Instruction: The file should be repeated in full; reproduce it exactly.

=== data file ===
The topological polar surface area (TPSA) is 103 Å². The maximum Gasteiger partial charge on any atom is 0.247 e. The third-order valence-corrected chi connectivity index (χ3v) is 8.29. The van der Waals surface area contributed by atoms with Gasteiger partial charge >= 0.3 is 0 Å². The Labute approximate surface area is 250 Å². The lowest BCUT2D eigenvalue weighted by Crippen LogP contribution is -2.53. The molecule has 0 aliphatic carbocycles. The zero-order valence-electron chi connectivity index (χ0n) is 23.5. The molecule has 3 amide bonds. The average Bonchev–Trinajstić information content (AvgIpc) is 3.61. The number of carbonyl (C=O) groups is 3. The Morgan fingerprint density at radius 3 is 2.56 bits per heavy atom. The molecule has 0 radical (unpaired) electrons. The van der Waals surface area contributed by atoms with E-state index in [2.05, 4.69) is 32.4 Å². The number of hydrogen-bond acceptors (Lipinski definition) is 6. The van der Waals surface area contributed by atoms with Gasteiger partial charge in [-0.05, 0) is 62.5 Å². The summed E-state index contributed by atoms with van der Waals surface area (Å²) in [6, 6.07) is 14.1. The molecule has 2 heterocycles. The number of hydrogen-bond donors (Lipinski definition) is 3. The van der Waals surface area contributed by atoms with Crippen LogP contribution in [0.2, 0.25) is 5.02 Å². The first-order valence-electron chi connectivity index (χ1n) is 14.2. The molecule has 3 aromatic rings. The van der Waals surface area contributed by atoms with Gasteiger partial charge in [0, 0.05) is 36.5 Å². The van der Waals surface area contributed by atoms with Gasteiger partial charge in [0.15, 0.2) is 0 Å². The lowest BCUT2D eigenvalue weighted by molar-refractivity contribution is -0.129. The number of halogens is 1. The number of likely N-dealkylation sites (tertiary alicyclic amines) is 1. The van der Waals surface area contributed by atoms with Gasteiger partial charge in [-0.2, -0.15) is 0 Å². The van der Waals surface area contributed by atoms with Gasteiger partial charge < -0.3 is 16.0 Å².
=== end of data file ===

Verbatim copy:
The topological polar surface area (TPSA) is 103 Å². The maximum Gasteiger partial charge on any atom is 0.247 e. The third-order valence-corrected chi connectivity index (χ3v) is 8.29. The van der Waals surface area contributed by atoms with Gasteiger partial charge >= 0.3 is 0 Å². The Labute approximate surface area is 250 Å². The lowest BCUT2D eigenvalue weighted by Crippen LogP contribution is -2.53. The molecule has 0 aliphatic carbocycles. The zero-order valence-electron chi connectivity index (χ0n) is 23.5. The molecule has 3 amide bonds. The average Bonchev–Trinajstić information content (AvgIpc) is 3.61. The number of carbonyl (C=O) groups is 3. The Morgan fingerprint density at radius 3 is 2.56 bits per heavy atom. The molecule has 0 radical (unpaired) electrons. The van der Waals surface area contributed by atoms with E-state index in [2.05, 4.69) is 32.4 Å². The number of hydrogen-bond acceptors (Lipinski definition) is 6. The van der Waals surface area contributed by atoms with Gasteiger partial charge in [-0.05, 0) is 62.5 Å². The summed E-state index contributed by atoms with van der Waals surface area (Å²) in [6, 6.07) is 14.1. The molecule has 2 heterocycles. The number of hydrogen-bond donors (Lipinski definition) is 3. The van der Waals surface area contributed by atoms with Crippen LogP contribution in [0.2, 0.25) is 5.02 Å². The first-order valence-electron chi connectivity index (χ1n) is 14.2. The molecule has 3 aromatic rings. The van der Waals surface area contributed by atoms with Gasteiger partial charge in [0, 0.05) is 36.5 Å². The van der Waals surface area contributed by atoms with Gasteiger partial charge in [0.15, 0.2) is 0 Å². The lowest BCUT2D eigenvalue weighted by molar-refractivity contribution is -0.129. The number of halogens is 1. The number of likely N-dealkylation sites (tertiary alicyclic amines) is 1. The van der Waals surface area contributed by atoms with Gasteiger partial charge in [-0.2, -0.15) is 0 Å². The van der Waals surface area contributed by atoms with Gasteiger partial charge < -0.3 is 16.0 Å².